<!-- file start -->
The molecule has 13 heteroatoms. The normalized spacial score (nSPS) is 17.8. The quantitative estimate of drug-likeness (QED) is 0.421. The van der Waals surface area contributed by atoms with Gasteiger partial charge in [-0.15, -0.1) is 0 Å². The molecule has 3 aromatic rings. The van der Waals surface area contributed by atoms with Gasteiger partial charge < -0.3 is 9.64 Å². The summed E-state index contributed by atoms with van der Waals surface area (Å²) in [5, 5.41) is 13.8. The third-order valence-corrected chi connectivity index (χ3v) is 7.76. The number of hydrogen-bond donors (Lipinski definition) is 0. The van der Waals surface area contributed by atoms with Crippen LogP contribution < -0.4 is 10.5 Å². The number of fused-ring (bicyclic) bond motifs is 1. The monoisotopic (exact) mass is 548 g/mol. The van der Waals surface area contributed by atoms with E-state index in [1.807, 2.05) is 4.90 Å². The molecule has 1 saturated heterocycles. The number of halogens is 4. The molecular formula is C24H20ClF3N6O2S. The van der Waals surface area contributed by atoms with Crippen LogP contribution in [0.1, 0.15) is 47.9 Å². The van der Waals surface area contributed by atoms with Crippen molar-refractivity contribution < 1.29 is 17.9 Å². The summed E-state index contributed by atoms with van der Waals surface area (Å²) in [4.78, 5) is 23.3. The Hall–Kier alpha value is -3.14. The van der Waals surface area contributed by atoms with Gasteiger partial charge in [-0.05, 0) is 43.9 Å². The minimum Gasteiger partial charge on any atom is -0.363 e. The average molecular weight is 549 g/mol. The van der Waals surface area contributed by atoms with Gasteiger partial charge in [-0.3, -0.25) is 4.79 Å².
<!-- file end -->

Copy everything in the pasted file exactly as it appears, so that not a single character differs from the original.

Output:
The molecule has 13 heteroatoms. The normalized spacial score (nSPS) is 17.8. The quantitative estimate of drug-likeness (QED) is 0.421. The van der Waals surface area contributed by atoms with Gasteiger partial charge in [-0.15, -0.1) is 0 Å². The molecule has 3 aromatic rings. The van der Waals surface area contributed by atoms with Gasteiger partial charge < -0.3 is 9.64 Å². The summed E-state index contributed by atoms with van der Waals surface area (Å²) in [5, 5.41) is 13.8. The third-order valence-corrected chi connectivity index (χ3v) is 7.76. The number of hydrogen-bond donors (Lipinski definition) is 0. The van der Waals surface area contributed by atoms with Crippen LogP contribution < -0.4 is 10.5 Å². The number of fused-ring (bicyclic) bond motifs is 1. The monoisotopic (exact) mass is 548 g/mol. The van der Waals surface area contributed by atoms with E-state index in [1.807, 2.05) is 4.90 Å². The molecule has 1 saturated heterocycles. The number of halogens is 4. The molecular formula is C24H20ClF3N6O2S. The van der Waals surface area contributed by atoms with Crippen LogP contribution in [0.1, 0.15) is 47.9 Å². The van der Waals surface area contributed by atoms with Crippen molar-refractivity contribution < 1.29 is 17.9 Å². The summed E-state index contributed by atoms with van der Waals surface area (Å²) in [4.78, 5) is 23.3. The Hall–Kier alpha value is -3.14. The van der Waals surface area contributed by atoms with Gasteiger partial charge in [-0.05, 0) is 43.9 Å². The minimum Gasteiger partial charge on any atom is -0.363 e. The average molecular weight is 549 g/mol. The van der Waals surface area contributed by atoms with Gasteiger partial charge in [-0.3, -0.25) is 4.79 Å².